Basic Education

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Basic Education is the whole range of educational activities, taking place in various settings, that aim to meet basic learning needs as defined in the World Declaration on Education for All (Jomtien, Thailand, 1990). 

According to the standard of the International Standard Classification of Education (ISCED), basic education comprises primary education (first stage of basic education) and lower secondary education (second stage). It also covers a wide variety of non-formal and informal public and private activities intended to meet the basic learning needs of people of all ages.

According to the IBE Curriculum Terminology, “basic education is the   foundation   for   lifelong   learning   and   human   development     on     which     countries     may     build,     systematically, further levels  and  types  of  education  and    training.    Basic    education   typically   comprises   primary   and   lower   secondary education, and  increasingly  one  or  more  years      of      pre-primary      education.      It      usually      encompasses compulsory schooling.” (UNESCO-IBE, 2013).

Basic education is the first level of education in Brazil. It comprises three states: early childhood education (up to 5 year-old children), primary education (from 6 to 14 year-old students) and secondary education (from 15 to 17 year-old students).

The corresponding levels of the Brazilian education and the ISCED and the stages and levels of Basic Education, according to the LDB National Law 9394/1996 (Brazil): 



  • Stage 1 = Educational development in early childhood
  • Stage 2 = Pre-primary education

ISCED 1 = Primary education


  • Lower secondary education – general
  • Lower secondary education – professional/vocational


  • Upper secondary education – general
  • Upper secondary education – professional/vocational

ISCED 4 = Non-tertiary post-secondary education



  • Stage 1 = Early childhood care
  • Stage 2 = Pre-school

LEVEL 1 = Initial years of fundamental education (1st to 5th grade)


  • Final years of fundamental education (6th to 9th grade)
  • Final years of fundamental education (6th to 9th grade) PROEJA FIC


  • Medium education (Upper secondary education)
  • Medium level technical and professional education, articulated with Medium Education

LEVEL 4 = Medium level technical and professional education, subsequent 

Improving Basic Education

An educated work force is the key to moving beyond extractive and agricultural economies. An educated citizenry is necessary to carry out informed and sustainable development. Nations with high illiteracy rates and unskilled work forces have fewer development options. These nations are largely forced to buy energy and manufactured goods on the international market with hard currency. To acquire hard currency, these countries need to trade, and usually this means exploiting natural resources or converting lands from self-sufficient family-based farming to cash-crop agriculture. The first priority of education for sustainable future was the promotion of basic education (Chapter 36 of Agenda 21).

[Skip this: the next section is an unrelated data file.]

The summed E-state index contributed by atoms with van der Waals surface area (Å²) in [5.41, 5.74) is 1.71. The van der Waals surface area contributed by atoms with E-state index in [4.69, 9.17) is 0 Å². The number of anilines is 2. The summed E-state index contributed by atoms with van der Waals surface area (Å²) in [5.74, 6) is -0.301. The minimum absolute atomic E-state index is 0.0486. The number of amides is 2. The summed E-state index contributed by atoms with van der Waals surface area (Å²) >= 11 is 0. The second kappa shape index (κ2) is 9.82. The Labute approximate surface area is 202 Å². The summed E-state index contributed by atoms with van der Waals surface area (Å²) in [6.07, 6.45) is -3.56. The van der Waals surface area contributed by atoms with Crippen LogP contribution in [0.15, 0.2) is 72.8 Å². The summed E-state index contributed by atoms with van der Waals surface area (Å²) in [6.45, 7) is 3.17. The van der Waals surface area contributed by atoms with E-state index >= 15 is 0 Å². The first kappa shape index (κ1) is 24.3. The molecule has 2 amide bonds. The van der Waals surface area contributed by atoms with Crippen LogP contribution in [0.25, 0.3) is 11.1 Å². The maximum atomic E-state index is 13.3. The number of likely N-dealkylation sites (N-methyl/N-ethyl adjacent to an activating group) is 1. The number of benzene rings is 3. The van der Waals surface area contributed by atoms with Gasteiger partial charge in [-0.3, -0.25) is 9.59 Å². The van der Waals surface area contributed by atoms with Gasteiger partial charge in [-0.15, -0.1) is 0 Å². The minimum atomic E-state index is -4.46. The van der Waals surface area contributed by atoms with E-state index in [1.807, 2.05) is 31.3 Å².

The relationship between education and sustainable development is complex. Generally, research shows that basic education is important to a nation’s ability to develop and achieve sustainability targets. Research has shown that education can improve agricultural productivity, enhance the status of women, reduce population rates, enhance environmental protection, and generally raise the standard of living. But the relationship is not linear.

For example, four to six years of education is the minimum threshold for increasing agricultural productivity. Literacy and numeracy allow farmers to adapt to new methods, cope with risk, and to respond to market signals. Another profound change occurs when women reach the same level of education as men. An average of six to eight years of public education for women is required before the birth rate drops and infant health and children’s education improve. Nine to twelve years of education is required before industrial productivity increases nationally.

Finally, for a nation to shift to an information or knowledge-based economy – fuelled less on imported technology and more on local innovation and creativity – a subtle combination of higher education, research, and life-long learning must exist.

In many countries, the current level of basic education is too low, severely hindering national plans for a sustainable future. Unfortunately, the lowest quality of education is often found in the poorest regions or communities. The impact of little and/or poor-quality education severely limits the options available to a nation for developing its short- and long-term sustainability plans.

(Source: Adapted from UNESCO (1997). Environment and Society: Education and Public Awareness for Sustainability, Background Paper prepared for UNESCO International Conference, Thessaloniki).

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